We can all learn from what others have experienced.
You may have found a "quick and easy" method for doing certain mundane
sewing or crafting tasks that helps to complete a job faster or better. We
never seem to have enough time in a day to do what we want, so any
"help" we can get is always appreciated.
The following tips have been submitted by readers in the
past, as well as ones we have discovered. If you'd like to submit a hint
or tip for this page, simply write to us at firstname.lastname@example.org.
We will add your name to the hint if you would like, or leave your name off,
whichever you prefer. We do appreciate all the hints and tips that have
already been submitted -- keep them coming!
A favorite pattern
will last longer if you iron stabilizer to the entire pattern. It
withstands the pin pricks and is easier to alter.
MAKE YOUR OWN
When the "white sale" comes around, just buy top
and bottom sheets - forget the more expensive pillow cases. You can
purchase one twin size flat sheet and make 4 pillowcases that will end up
costing you less than one third of the price at the store. The diagram
that follows shows you how to lay out the twin size flat sheet and cut the 4
pillowcases. The "white sales" can be a way to save even more
Speaking of sheets and pillow cases, if you're into making
sheets, an excellent and quick method of making the fitted sheets is to use
"buttonhole" elastic around the edges. Because of the
"buttonholes" already in the elastic, it folds very easily and is
wonderful for sewing into the curves. This makes professional looking
edges and corners - and is so easy you'll be making sheet sets for all your
friends. NOTE: Buttonhole elastic is available from http://SewWithSarah.com
- look in the catalog section under "elastics".
Tricot and other fabrics
that have a tendency to curl will do better if you spray a little starch along
the edges and press before sewing the seams.
If you will preshrink your
fabric as soon as you purchase it, you will never have to wonder if it has been
done or not.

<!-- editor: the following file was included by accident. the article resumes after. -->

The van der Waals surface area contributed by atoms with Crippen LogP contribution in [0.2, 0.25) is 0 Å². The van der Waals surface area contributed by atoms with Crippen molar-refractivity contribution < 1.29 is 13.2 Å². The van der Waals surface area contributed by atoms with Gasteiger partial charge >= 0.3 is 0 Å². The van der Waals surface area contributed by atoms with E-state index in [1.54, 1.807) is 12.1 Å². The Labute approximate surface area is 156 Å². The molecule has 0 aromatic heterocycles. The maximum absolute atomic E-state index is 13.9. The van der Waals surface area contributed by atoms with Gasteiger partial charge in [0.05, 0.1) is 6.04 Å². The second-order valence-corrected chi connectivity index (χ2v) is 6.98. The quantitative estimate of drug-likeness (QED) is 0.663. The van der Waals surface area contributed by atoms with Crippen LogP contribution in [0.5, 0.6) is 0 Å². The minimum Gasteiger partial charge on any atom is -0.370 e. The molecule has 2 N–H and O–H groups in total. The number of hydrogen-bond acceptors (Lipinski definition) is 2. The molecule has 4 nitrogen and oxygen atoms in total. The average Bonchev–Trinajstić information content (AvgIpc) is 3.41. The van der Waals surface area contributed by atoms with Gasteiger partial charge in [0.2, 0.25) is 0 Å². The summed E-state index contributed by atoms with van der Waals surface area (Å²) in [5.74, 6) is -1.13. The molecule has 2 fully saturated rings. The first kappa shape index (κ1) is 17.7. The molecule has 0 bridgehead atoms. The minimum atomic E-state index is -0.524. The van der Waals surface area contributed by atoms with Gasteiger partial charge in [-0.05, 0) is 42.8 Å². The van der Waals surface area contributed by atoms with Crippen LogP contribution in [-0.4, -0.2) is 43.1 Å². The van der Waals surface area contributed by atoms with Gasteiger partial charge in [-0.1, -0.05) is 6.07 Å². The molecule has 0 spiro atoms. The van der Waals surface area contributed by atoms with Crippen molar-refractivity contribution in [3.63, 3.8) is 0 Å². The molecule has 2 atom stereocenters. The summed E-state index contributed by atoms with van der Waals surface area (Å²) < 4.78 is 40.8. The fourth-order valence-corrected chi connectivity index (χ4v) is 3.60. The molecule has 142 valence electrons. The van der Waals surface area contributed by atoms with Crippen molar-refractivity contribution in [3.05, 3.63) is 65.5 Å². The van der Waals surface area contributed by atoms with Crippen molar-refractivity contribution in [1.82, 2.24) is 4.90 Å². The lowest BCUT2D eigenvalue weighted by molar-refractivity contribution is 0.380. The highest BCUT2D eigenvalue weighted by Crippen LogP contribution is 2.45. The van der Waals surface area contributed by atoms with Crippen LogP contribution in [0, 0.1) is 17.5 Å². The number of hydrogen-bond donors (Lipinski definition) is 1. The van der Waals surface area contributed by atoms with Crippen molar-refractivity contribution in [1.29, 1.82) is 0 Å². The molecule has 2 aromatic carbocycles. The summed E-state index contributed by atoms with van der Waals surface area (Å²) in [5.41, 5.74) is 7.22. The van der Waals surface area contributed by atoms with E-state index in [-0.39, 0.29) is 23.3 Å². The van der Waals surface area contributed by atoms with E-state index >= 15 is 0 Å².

Did you know that
the cut edges of braid and trims won't ravel if you seal them with "Fray
Check", the fabric sealant.
Remnants of bias tapes, trims and braids can be kept under
control if you wrap them around an old paper towel tube.
Before discarding old rubber gloves, cut off a 2" length
of the thumb and needle fingers - these work great on hand sewing and craft
projects where the needle is hard to pull through the fabric.
Keep old patterns!
Children's patterns especially are very easy to re-sell. Be sure to keep
all the pattern pieces, and keep them folded neatly in the pattern package.
If you sew both
sides of laces THE SAME DIRECTION, you'll eliminate the "stretching",
puckering, and twisting of the lace.
When you can't match the thread
for a print fabric, try using one shade in the bobbin and a different shade on
top -- this actually works very well.
Nothing is written in stone
that says you HAVE to sew four hole buttons a certain way. Especially
in children's clothing, try sewing them on "decorator" fashion - see
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Note: some of the above tips have been taken from
Sarah's book "500 Quick & Easy Sewing Tips" $9.95 + $2.00 P&H.
This book can be ordered directly from Sarah ---- e-mail: sarah@PatternsThatFitYou.com,
phone: 850-944-7570, or mail order to: Sarah Doyle, 3412 Holt Circle #C,
Pensacola, FL. 32526.